MG Cyberster: first pictures of roadster released

MG has released more images and some extra information on the Cyberster; a new concept which points towards the company’s return to the open-top, two-seat sports car market.

It’s the first time we’ve seen an open-top roadster from MG since the TF. It’s also the second pure-electric sports car concept launched by MG in the last few years, following on from the E-Motion Coupe that the SAIC-owned brand first revealed in 2017.

The Cyberster will make its debut at this year’s Shanghai Motor Show later this month, with MG previously hinting that it could put the car into production. The firm says it is “exploring the possibilities of a future sports car” with the concept, the specifics of which will be confirmed at the show.

MG says the concept was designed as a “nod to the MGB Roadster of yesteryear.” However, the firm is treating the Cyberster as more than a trip down memory lane. So while some styling elements have been retained from the MGB (such as the long bonnet, short tail and round headlamps), the rest of the concept is littered with futuristic design cues.

Up front, there’s an aggressive splitter, which is complemented by a set of finned side skirts. The roadster’s deck lid also features a pair of roll-over hoops, reminiscent of the Porsche 918 Spyder, that are designed to protect the occupants in the event of an accident.

The car’s lighting system is rather unconventional. The concept’s “magic eye” headlamps feature interactive signatures and there’s a “laser belt” LED strip which runs the length of the car’s flanks as a subtle nod to the MGB’s chrome trim line. The tail-lights also feature a Union Flag signature, framed in a full-width light bar.

At the rear, the Cyberster has a flattened tail with a kammback profile, which MG says improves aerodynamic performance. The car’s air flow characteristics are further aided by an enormous diffuser which, as it’s a concept, is partially illuminated.

Inside, the Cyberster is even more future-gazing. The cabin is divided by a narrow portrait infotainment system mounted in the centre console, through which the driver can access the car’s various 5G services. The digital gauge cluster is also flanked by a further two screens, which take video feeds from a pair of wing-mounted cameras.

The steering wheel is heavily sculpted and features a set of games controller-style buttons and triggers, although MG is yet to explain how the unit works. In its most recent announcement, the company also said the car has a pair of “zero-gravity sports seats.”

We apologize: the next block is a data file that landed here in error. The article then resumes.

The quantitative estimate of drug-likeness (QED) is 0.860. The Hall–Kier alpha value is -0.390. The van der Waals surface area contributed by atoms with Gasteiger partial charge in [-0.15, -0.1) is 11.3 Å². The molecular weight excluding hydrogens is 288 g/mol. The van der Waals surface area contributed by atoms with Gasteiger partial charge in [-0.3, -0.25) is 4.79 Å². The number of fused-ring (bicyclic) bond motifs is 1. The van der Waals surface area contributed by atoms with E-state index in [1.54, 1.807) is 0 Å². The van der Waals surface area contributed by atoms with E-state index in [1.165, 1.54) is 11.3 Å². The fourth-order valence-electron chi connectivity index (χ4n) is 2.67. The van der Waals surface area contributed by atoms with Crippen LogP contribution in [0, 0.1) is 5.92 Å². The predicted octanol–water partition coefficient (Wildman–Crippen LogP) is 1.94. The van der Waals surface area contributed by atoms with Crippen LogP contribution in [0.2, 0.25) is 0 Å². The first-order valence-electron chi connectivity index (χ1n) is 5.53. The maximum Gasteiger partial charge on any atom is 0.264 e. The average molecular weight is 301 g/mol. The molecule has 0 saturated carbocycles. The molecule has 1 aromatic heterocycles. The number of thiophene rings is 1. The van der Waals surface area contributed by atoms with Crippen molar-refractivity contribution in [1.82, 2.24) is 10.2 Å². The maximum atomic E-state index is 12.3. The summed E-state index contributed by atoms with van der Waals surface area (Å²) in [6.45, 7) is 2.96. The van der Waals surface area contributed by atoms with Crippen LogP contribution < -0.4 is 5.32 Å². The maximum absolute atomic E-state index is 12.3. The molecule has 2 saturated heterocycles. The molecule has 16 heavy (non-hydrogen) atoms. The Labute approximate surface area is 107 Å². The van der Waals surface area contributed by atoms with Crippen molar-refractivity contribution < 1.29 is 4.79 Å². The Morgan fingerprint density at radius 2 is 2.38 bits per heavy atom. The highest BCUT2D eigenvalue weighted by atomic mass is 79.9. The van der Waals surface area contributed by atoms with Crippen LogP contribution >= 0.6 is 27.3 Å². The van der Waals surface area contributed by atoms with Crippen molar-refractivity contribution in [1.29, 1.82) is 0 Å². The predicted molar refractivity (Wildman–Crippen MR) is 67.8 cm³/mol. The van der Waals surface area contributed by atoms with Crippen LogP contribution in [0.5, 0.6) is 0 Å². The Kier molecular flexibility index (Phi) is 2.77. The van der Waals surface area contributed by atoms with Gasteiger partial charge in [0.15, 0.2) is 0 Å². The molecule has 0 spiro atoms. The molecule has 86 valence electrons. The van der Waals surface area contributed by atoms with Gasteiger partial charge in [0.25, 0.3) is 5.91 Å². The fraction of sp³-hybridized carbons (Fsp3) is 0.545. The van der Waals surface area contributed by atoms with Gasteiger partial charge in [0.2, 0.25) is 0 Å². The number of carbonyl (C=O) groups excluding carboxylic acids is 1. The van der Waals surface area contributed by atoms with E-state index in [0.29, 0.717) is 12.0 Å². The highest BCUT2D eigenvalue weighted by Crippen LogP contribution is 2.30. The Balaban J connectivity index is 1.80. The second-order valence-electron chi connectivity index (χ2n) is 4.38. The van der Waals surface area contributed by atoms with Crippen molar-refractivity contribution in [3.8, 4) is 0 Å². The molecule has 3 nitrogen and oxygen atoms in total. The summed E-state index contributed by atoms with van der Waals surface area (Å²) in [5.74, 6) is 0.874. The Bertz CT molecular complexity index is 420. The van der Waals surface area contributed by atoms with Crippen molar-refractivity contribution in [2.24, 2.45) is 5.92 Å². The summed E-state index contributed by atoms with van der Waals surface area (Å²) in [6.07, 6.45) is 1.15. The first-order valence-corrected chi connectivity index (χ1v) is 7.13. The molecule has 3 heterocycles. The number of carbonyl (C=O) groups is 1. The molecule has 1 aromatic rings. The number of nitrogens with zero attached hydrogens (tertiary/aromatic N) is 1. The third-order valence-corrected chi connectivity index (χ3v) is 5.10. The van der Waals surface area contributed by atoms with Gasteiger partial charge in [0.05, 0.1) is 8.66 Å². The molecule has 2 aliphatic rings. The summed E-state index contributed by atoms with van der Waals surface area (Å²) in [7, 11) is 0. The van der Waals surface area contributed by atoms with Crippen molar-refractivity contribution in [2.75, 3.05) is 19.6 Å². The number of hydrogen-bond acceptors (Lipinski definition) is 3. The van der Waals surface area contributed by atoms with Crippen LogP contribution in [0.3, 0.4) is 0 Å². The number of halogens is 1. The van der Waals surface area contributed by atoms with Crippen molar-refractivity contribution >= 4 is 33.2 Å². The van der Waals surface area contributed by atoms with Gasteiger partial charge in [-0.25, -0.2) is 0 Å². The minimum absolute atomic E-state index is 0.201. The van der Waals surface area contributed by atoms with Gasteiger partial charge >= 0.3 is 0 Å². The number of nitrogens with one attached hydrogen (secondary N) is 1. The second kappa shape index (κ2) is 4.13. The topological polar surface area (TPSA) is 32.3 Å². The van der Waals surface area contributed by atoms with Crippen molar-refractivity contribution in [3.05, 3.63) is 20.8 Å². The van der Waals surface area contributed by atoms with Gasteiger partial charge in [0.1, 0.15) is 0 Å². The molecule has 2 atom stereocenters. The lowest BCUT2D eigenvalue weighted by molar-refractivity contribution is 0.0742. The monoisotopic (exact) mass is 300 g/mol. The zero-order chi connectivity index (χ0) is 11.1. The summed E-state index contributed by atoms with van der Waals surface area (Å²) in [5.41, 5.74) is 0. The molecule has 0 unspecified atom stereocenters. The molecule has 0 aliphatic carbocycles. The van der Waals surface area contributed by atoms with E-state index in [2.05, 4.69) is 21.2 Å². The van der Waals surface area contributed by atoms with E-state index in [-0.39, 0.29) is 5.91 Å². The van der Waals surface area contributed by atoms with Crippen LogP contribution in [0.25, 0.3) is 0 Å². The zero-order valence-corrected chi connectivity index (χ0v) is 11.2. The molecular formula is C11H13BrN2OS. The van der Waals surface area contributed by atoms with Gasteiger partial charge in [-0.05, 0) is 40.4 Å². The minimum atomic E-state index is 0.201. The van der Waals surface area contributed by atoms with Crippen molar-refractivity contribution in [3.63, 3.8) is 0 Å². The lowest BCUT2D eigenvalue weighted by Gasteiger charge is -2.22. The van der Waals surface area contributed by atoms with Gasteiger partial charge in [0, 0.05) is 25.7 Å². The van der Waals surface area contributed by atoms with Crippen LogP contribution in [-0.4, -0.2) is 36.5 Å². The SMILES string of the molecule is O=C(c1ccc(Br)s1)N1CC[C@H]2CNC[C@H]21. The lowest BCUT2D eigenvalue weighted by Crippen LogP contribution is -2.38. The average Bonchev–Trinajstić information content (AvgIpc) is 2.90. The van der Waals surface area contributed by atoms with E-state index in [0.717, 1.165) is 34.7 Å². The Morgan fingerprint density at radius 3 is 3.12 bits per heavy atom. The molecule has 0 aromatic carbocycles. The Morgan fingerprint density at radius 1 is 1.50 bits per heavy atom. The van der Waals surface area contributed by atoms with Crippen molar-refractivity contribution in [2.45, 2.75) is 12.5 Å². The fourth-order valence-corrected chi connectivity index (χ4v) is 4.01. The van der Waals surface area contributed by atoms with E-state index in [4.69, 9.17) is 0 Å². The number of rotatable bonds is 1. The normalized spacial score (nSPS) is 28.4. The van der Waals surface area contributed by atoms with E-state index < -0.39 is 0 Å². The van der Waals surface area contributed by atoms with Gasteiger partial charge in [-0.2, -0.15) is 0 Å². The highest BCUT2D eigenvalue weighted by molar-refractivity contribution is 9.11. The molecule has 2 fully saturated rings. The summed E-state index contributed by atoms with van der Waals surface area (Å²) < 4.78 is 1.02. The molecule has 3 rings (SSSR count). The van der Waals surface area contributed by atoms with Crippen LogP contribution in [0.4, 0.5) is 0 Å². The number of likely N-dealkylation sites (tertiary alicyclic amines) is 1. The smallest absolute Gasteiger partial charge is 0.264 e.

MG is yet to release full technical specification for the Cyberster, although the brand has confirmed that it’ll deliver a 0-100km/h time of around three seconds and a maximum range of up to 800km. Figures like these would make the eventual production version a close rival for the second-generation Tesla Roadster.

This approach would be a radical shift away from MG’s current EV strategy. The ZS Electric SUV was the brand’s first all-electric offering, which served up a solid range figure at an affordable price, and that direction was followed more recently by the facelifted MG 5.

The Cyberster is certain to use a completely different electric drivetrain to MG’s production vehicles, potentially inheriting the same twin-motor four-wheel-drive system from the E-Motion concept, along with its modular electric vehicle platform.

MG Cyberster: production and sales

MG hasn’t yet given the Cyberster the green light for production, but the brand is reportedly investigating crowdfunding as a way of helping to finance the car’s testing programme.

Recent reports here in Australian media cited a local market press release which suggested that MG would soon launch a new sub-brand, called MG Cyber. Allegedly, the spin-off is aiming to raise around AUD$10 million by offering early investors access to the car’s development process.

Those who sign up would be able to contribute to decisions on interior and exterior trim, colours and even the design of the EV’s user interface. They would also be offered the chance to drive early prototypes and potentially end up with unique Cybersters that are customised to their own tastes.

There’s little evidence that MG would be able to use this approach beyond its domestic market in China. The overall chances of the car making it to showrooms globally may also depend on MG Cyber’s success in attracting not just expressions of interest, but also serious cash investment.

Luke Wilkinson

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